And, lo, I perceived that God had not sent him; but that he pronounced this prophecy against me: for Tobiah and Sanballat had hired him.
13 Therefore was he hired, that I should be afraid, and do so, and sin, and that they might have matter for an evil report, that they might reproach me.
In the face of opposition sustaining the vision will require staying focused and maintaining a godly lifestyle. Nehemiah identified with common people and this gave him credibility with his followers. His vision might have crumbled if he had used his position for personal gain; instead, he refused special privileges, even providing for his people from his own pocket (Nehemiah 5:14-19). Great leaders care more about the mission than about personal advancement.
Some of Nehemiah’s own cohorts refused to help with the mission. Not everyone you lead will be as excited about your vision as you are. Nehemiah spent little time addressing those who “would not put their shoulders to the work under their supervisors.”
Sanballat, an opponent of Nehemiah, flew into a rage about the rebuilding. In his mocking, Sanballat referred to the Jews as feeble, and Tobiah the Ammonite continued the taunting with, “What they are building—if even a fox climbed up on it, he would break down their wall of stones!” (Nehemiah 4:3). Nehemiah didn’t retaliate or even respond to the mocking; instead, he prayed about it (Nehemiah 4:4–5). In fact, his prayers are sprinkled throughout his retelling of the incident.
Nehemiah stood firm in the face of false accusations, recognizing that his enemies were trying to discredit him by intimidating him (Nehemiah 6:13). He received letters intended to instill fear, but he refused to run away or cower before his accusers. Once again, in the midst of a trying time, Nehemiah prayed for strength to continue the work (Nehemiah 6:9) and called for God’s justice (Nehemiah 6:14).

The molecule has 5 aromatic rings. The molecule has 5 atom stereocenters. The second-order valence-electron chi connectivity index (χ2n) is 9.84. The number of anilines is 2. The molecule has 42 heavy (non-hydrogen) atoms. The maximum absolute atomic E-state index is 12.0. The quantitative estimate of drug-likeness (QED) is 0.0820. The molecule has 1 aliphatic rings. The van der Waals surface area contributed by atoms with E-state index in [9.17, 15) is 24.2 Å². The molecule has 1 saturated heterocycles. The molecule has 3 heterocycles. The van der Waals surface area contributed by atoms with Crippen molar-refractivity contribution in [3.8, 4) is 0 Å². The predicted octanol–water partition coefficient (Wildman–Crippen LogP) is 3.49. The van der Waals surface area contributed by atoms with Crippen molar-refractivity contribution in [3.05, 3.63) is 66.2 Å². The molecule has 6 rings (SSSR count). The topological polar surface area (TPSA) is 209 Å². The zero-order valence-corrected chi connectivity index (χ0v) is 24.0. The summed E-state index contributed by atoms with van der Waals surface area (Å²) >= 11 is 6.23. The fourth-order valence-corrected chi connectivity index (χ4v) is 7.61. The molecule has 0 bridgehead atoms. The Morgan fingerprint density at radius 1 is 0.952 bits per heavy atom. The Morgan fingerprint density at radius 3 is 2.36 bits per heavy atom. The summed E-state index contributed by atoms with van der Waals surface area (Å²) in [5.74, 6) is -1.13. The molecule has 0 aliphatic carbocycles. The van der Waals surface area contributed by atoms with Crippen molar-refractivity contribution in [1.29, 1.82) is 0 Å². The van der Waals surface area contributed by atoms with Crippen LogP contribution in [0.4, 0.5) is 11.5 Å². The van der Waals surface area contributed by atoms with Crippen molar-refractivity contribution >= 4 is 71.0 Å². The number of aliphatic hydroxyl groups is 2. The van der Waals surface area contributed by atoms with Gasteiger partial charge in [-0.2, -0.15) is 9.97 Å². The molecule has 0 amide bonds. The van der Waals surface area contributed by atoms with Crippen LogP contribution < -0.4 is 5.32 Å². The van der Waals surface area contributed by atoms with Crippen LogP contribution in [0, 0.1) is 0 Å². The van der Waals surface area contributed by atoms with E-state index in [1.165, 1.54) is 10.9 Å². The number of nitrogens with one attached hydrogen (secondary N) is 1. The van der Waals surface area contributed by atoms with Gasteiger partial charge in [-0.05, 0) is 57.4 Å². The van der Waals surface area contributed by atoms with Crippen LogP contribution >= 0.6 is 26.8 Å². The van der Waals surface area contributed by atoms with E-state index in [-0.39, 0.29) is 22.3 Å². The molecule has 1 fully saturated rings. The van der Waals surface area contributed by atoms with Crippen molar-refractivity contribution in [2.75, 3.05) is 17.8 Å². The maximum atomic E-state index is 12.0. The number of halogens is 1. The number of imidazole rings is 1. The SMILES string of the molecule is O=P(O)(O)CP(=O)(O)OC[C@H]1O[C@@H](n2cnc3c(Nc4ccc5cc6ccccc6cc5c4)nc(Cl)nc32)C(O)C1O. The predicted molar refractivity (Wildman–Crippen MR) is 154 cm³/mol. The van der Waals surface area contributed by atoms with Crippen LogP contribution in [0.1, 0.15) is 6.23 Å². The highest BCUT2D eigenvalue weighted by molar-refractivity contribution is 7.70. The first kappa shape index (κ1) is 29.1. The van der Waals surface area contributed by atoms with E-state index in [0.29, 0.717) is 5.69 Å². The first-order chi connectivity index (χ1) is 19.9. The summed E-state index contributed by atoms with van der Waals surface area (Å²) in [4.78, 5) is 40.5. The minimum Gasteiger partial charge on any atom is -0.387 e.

Nehemiah stood firm on the foundation that was set when he started the work: “The God of heaven will give us success.” (Nehemiah 2:20). When the work was finished in a mere 52 days, even his enemies realized that the work the Jews had done had been accomplished with God’s help (Nehemiah 6:16).
Leaders may experience lonely, dark times when the work seems overwhelming in light of the opposition. Great leaders draw their strength from God and persevere despite hostility. They emerge at the other end as stronger leaders than before, more equipped for the next call from God.
Nehemiah continued the project until the wall was completed.
So the wall was finished in the twenty and fifth day of the month Elul, in fifty and two days.
16 And it came to pass, that when all our enemies heard thereof, and all the heathen that were about us saw these things, they were much cast down in their own eyes: for they perceived that this work was wrought of our God.
17 Moreover in those days the nobles of Judah sent many letters unto Tobiah, and the letters of Tobiah came unto them.
18 For there were many in Judah sworn unto him, because he was the son in law of Shechaniah the son of Arah; and his son Johanan had taken the daughter of Meshullam the son of Berechiah.
19 Also they reported his good deeds before me, and uttered my words to him. And Tobiah sent letters to put me in fear.
When the mission is complete God gets the glory. That doesn’t mean however that the opposition will cease. The nay-sayers may continue and we may have to stay true to our commitment to maintain the vision even with the mission completed.
In addition to the maintenance of the previous project, God will frequently set another challenge before us. When the construction of the wall was complete, Nehemiah’s next challenge was the instruction of the people. We will see in our next lesson how Nehemiah proceeded.
By Wayne Clapp